Emerald Ash Borer - David Cappaert, Michigan State University, Bugwood.org

Idaho's Invasive Species Program

The Idaho Invasive Species Council is a multi-agency organization that provides direction and planning for combating invasive species throughout the state and for preventing the introduction of other species that may be potentially harmful. The Director of the Idaho State Department of Agriculture (ISDA) chairs the Idaho Invasive Species Council.

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**5 year review - Idaho Invasive Species Watercraft Inspection Program**

The Idaho State Department of Agriculture (ISDA) performed a review of the watercraft inspection program from 2009 - 2013. This review documents the accomplishments of the program, lessons learned, and highlights the potential sources for infestation of Zebra/Quagga Mussels into Idaho and the Pacific Northwest.

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Invasive Species Stickers

Reminder - Invasive Species Stickers are required to recreate on Idaho's waters.

If you have registered your boat already in Idaho, the Invasive Species Sticker is part of the registration. If you have a non-motorized boat, or are out of state, you will need to purchase a sticker.
Additional information


Mussel Infested Waters -

If you have launched in mussel infested waters in the last 30 days, you must have a watercraft inspection before you launch in Idaho.

Call 877-336-8676 to schedule a (FREE) inspection.

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Current projects of ISDA and the Idaho Invasive Species Council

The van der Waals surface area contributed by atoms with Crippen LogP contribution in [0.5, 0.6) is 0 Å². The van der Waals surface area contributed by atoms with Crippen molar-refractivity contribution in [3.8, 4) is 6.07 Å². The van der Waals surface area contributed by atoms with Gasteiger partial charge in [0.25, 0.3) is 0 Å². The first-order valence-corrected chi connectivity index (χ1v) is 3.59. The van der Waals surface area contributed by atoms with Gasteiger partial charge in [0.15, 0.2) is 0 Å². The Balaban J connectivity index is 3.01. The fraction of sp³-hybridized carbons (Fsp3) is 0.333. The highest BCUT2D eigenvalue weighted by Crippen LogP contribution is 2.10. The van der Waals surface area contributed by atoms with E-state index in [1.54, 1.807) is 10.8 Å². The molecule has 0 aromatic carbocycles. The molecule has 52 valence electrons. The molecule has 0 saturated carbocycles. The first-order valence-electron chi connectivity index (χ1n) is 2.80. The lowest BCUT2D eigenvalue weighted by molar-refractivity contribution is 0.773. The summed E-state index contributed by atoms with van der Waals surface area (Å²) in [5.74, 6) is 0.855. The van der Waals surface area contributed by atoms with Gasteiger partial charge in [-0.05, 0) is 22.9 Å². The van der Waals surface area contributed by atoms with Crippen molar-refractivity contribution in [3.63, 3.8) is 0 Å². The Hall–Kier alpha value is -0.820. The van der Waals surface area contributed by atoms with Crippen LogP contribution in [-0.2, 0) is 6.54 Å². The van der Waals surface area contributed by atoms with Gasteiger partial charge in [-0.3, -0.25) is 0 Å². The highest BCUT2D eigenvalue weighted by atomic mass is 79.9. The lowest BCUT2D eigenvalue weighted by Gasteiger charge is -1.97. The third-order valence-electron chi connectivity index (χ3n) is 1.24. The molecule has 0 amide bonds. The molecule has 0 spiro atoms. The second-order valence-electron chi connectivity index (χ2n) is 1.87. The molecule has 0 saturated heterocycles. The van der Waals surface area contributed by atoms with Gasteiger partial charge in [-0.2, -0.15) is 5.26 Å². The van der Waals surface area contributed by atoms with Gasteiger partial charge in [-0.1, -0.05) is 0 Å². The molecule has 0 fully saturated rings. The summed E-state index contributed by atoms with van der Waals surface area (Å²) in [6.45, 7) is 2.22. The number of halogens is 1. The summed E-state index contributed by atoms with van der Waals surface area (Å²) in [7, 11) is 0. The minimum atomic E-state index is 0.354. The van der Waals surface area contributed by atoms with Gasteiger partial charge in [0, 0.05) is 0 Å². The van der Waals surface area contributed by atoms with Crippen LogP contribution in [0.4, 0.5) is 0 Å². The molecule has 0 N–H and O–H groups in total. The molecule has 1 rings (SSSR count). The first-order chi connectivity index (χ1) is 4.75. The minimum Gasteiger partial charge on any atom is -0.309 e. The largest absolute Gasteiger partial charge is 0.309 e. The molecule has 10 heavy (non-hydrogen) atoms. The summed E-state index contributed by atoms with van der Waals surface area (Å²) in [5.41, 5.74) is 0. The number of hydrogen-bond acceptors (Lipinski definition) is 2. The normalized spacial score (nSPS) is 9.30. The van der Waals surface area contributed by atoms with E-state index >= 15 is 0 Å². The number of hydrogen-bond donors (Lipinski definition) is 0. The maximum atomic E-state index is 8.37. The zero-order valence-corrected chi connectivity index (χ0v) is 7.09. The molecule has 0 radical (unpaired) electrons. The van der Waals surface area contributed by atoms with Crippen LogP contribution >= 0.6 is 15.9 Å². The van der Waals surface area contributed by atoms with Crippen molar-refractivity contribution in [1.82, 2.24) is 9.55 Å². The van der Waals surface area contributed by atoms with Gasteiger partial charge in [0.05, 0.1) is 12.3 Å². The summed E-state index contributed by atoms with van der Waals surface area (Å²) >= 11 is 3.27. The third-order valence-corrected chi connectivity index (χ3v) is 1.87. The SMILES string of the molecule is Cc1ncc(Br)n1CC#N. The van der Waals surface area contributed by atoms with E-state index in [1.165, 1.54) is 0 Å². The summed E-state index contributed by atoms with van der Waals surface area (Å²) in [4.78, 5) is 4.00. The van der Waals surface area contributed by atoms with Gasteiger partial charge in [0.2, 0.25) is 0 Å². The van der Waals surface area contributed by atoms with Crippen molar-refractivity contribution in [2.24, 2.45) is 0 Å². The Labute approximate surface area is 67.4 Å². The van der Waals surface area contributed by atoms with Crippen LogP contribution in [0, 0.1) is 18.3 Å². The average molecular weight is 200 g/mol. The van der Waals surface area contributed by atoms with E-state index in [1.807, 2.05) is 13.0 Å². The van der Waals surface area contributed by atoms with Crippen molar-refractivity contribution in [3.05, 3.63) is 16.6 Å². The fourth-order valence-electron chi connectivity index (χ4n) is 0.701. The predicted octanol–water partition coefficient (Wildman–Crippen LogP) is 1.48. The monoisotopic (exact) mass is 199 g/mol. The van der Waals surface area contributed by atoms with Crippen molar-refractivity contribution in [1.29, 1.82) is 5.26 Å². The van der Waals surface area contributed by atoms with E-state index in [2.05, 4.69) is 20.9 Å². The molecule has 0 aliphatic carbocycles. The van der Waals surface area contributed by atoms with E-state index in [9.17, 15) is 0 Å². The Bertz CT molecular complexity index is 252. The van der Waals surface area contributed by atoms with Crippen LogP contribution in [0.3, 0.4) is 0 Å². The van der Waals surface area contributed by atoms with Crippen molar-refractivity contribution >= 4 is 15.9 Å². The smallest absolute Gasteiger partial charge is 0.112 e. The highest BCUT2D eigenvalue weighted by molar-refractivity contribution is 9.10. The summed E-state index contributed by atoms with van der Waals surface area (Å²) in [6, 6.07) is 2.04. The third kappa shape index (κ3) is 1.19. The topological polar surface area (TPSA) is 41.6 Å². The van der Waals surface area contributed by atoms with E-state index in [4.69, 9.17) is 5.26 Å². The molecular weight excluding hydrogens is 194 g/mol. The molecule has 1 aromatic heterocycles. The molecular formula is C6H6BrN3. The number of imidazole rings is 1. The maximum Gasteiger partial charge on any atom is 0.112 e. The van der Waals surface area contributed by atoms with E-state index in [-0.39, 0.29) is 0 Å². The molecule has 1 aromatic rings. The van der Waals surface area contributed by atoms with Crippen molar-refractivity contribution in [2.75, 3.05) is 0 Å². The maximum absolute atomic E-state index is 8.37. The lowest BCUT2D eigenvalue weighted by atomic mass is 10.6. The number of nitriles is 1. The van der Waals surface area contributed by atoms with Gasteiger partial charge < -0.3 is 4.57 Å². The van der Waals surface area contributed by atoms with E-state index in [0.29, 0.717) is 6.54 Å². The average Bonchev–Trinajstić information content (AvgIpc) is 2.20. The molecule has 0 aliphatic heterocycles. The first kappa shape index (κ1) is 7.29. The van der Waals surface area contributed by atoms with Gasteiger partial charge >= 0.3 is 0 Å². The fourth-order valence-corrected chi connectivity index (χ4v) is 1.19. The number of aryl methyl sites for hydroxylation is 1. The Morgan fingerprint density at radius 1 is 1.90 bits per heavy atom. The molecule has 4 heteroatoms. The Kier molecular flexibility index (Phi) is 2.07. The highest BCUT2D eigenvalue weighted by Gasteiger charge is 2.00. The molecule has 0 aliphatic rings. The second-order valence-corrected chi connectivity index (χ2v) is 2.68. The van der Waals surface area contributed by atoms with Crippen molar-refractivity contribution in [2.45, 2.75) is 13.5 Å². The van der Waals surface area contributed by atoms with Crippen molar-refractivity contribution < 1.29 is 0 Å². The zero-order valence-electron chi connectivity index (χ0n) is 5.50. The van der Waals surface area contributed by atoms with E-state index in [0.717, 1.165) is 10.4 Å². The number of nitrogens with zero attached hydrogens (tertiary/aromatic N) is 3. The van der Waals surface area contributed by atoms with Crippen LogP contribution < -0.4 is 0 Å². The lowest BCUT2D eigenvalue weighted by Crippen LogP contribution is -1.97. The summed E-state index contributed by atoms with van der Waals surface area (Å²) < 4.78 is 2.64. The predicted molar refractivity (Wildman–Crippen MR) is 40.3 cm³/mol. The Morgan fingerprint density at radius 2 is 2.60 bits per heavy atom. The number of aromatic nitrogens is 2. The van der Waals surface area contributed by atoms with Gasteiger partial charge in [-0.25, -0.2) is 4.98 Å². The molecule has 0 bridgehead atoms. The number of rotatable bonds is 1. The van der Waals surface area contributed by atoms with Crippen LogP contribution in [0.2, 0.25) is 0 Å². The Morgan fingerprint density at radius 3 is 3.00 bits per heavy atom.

Boat Check Station - ISDA

Boat Inspection Stations

Idaho’s inspection stations are placed on major highways at or near the Idaho state line.These stations inspect all watercraft entering the state looking for aquatic invasive species.

Learn more here

Wen Baldwin, Lake Mead Boat Owners Association, Bugwood.org

Zebra and Quagga Mussels

Zebra and quagga mussels are native to the Black and Caspian Seas and were introduced to North America’s Great Lakes in ballast water from Russia in the late 1980s.

They were first detected in the western United States in January 2007 in the Lake Mead National Recreation Area. They have since spread throughout the Colorado River system and are now found in several other western states.

Learn more here

Maps - Data - Documents

Large amounts of data are collected in all programs.

The data is used to monitor locations of species, movement or change of species locations, effectiveness of removal/treatment of species, and management decisions.

Maps, charts, and documents are created to highlight these data sets.

 

Learn more here

Invasive Species Boat Stickers

Revenue generated by the Invasive Species Prevention Stickers allows ISDA to develop a comprehensive statewide program designed to educate the public about invasive species, monitor Idaho water bodies for possible introduction of those species, and inspect and decontaminate watercraft that travel to and through Idaho.

Learn more here

Don't Move Firewood Program

Firewood has been shown to be a major pathway of invasive species. People can transport these non-native species long distances on firewood.

Learn more here

Don't let your pets loose

Abandoned pets can become an invasive species problem when overwhelmed owners let them loose into nearby waters or woods.

Letting your pets loose is never a good option.

Prospective pet owners should make sure they will be able to accommodate all life stages of a pet
before buying or adopting it.

Releasing plants and animals into the wild may be illegal and can have serious repercussions for natural environments.

 

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